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University of Iowa News Release


Dec. 4, 2008

Arabic writer-without-borders had productive time in the state of 'YES!'

Arabic-language writer Tarek Eltayeb knew nothing about Iowa before he came to the University of Iowa this fall as a participant in the International Writing Program. But he knew the meaning of the word that sounds the same in Arabic -- an emphatic "YES!" And by the time he returned to his home in Austria, he'd definitely had a positive experience, writing 50 poems and beginning a novel. And he had spent more time in this state of Yes! than he had spent in Sudan, the ancestral homeland with which he strongly identifies.

Eltayeb's father immigrated to Cairo in 1952, escaping turmoil in Sudan and pursuing dreams nurtured by American movies, and Tarek was born seven years later into a Sudanese enclave in the Egyptian capital where the Sudanese language was spoken and the cultural traditions of Sudan were observed. "The border was not so hard then," he explains, and it was common for Sudanese people to migrate north seeking opportunities.

After experiencing that Sudanese environment, he went to live with his grandmother in the oldest part of Cairo, where the culture was substantially different and only Arabic was spoken.

And then, at the age of 25, Tarek made another move north, traveling to Europe for an education. He considered Germany and the Scandinavian countries, but settled on Austria, because that was where he could receive the financial aid he needed to complete his schooling.

"I didn't want to go to London or Paris, the traditional European destinations for Sudanese intellectuals, but to go to a new place and begin again," he explains. "I was then 25 years old, and I said, 'I will begin again.' I went to Europe, just looking for a change, go to school and return, not to emigrate. But every time I went back the Cairo I found the gap was bigger for me -- worse in Egypt, better in Austria."

Sudan was not an option because conditions there under the military regime and rising fundamentalism have deteriorated decade by decade. "The '40s through the '60s was a wonderful time in Sudan, with famous universities and groups of writers" he says. "But in the '70s things changed -- '80s worse, '90s worse. So the writers left, to Egypt and to Europe." He has been there only once, nearly 30 years ago.

And so Eltayeb stayed in Austria, not just to complete his education but to live, teach, marry and write. He teaches the Arabic language, economics and translation from German into Arabic. "I am now 50, but I think I am 25 because I was born again," he says.

Which is not to say that the transition was easy. "I came with no language, no money, and I had to begin again," he says. "I had to learn a new language and be in a new country. I didn't have 'cultural shock.' I had language shock, and weather shock."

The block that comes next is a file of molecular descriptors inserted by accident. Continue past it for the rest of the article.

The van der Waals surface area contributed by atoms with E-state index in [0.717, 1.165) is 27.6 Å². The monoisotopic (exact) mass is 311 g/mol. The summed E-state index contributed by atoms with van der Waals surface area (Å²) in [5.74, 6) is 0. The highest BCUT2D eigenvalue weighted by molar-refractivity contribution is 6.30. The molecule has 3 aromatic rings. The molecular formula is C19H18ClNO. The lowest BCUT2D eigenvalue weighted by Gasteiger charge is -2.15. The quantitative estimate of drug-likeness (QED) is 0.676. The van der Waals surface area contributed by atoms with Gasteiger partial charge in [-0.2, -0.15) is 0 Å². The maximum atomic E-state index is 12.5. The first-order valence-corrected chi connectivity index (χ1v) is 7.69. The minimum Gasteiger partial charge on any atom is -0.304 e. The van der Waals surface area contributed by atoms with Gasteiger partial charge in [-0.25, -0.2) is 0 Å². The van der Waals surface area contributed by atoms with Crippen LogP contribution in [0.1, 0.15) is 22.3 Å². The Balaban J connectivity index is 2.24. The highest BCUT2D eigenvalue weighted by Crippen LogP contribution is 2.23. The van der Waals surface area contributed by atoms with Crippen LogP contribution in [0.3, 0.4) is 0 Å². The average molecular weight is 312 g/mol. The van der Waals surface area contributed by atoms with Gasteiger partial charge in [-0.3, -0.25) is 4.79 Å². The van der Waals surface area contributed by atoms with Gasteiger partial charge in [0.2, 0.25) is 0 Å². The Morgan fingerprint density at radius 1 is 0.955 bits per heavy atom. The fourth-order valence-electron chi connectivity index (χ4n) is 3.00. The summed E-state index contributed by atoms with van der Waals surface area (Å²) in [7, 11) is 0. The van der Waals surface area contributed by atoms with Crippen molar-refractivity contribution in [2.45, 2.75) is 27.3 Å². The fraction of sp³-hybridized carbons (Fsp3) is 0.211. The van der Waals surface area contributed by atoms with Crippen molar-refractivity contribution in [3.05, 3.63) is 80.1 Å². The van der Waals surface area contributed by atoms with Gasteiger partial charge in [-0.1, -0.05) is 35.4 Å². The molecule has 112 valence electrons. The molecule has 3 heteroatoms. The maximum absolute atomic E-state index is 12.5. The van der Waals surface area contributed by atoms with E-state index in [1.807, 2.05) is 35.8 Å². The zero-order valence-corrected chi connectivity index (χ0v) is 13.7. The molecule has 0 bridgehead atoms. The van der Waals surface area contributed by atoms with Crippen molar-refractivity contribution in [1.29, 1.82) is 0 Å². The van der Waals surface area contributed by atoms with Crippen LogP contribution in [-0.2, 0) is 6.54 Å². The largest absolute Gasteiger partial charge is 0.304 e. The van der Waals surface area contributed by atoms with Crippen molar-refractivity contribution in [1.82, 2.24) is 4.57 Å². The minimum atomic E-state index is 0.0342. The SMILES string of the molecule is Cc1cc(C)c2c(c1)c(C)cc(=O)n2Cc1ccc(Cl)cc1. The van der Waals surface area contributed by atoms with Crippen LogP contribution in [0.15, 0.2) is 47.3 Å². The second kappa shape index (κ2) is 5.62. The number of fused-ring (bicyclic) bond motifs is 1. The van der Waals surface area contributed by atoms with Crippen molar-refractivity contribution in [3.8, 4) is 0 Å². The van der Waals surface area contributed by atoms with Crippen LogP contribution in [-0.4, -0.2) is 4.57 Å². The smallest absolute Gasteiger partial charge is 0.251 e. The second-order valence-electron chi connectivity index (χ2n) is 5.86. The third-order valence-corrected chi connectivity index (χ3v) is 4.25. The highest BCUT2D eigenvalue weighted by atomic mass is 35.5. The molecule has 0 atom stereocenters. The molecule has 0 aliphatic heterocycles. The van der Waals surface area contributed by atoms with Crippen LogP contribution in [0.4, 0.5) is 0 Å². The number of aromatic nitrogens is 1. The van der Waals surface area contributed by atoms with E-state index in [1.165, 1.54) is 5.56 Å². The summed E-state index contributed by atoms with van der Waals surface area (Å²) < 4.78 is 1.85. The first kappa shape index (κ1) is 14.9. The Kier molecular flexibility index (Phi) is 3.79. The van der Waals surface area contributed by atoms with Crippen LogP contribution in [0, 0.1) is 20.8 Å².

And he also had the dislocation experience that proved pivotal in his future as a writer -- loneliness. "When I went to Austria, I began to write -- that was 1986 -- only for myself, because I was lonely and isolated," he explains. "My contact was my own history -- to bring my family, friends, my place, even my dreams onto the paper. For the first 15 years, all my dreams were about Egypt.

"Then one day I found somebody who wanted to have some short stories from people living in exile, and I sent the first one. And he wanted another one, and he began to take all my short stories. In one year I published 13 short stories. It came very quickly."

Now he publishes stories, novels, essays and poems widely, and his work has been translated into numerous languages. The protagonist of his first novel, "The Palm House," was a Sudanese man who is lonely and cold in Europe. "I am in there," he laughs, "but I won't tell you where."

In 2005 he wrote a single page of another novel that came to life three years later in Iowa. "I just needed the right place," he says. Tentatively titled "Woke Up in Iowa," it is the story of a man who wakes up with amnesia, finding himself locked in a room with only a few clues, one of which is a copy of the Iowa Review. "Who am I? What is my language. What is Iowa?"

The answer to that final question is clearly "YES!" Eltayeb, who has been Sudanese, and Egyptian and Austrian is now also an Iowan, an identity he has no difficulty embracing. "This is the longest time I have ever been outside of Cairo or Austria; maybe I will come back and spend my next 25 years in Iowa," he says with a laugh. "I have never had the feeling that I am a migrant. I have no borders."

Biographies of all the writers who were in residence this fall are accessible at Eltayeb attended the IWP with the support of the Bureau of Educational and Cultural Affairs at the US Department of State.

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STORY SOURCE: University of Iowa Arts Center Relations, 300 Plaza Centre One, Suite 351, Iowa City, IA 52242-2500

MEDIA CONTACTS: Winston Barclay, 319-384-0073 (office), 319-430-1013 (cell),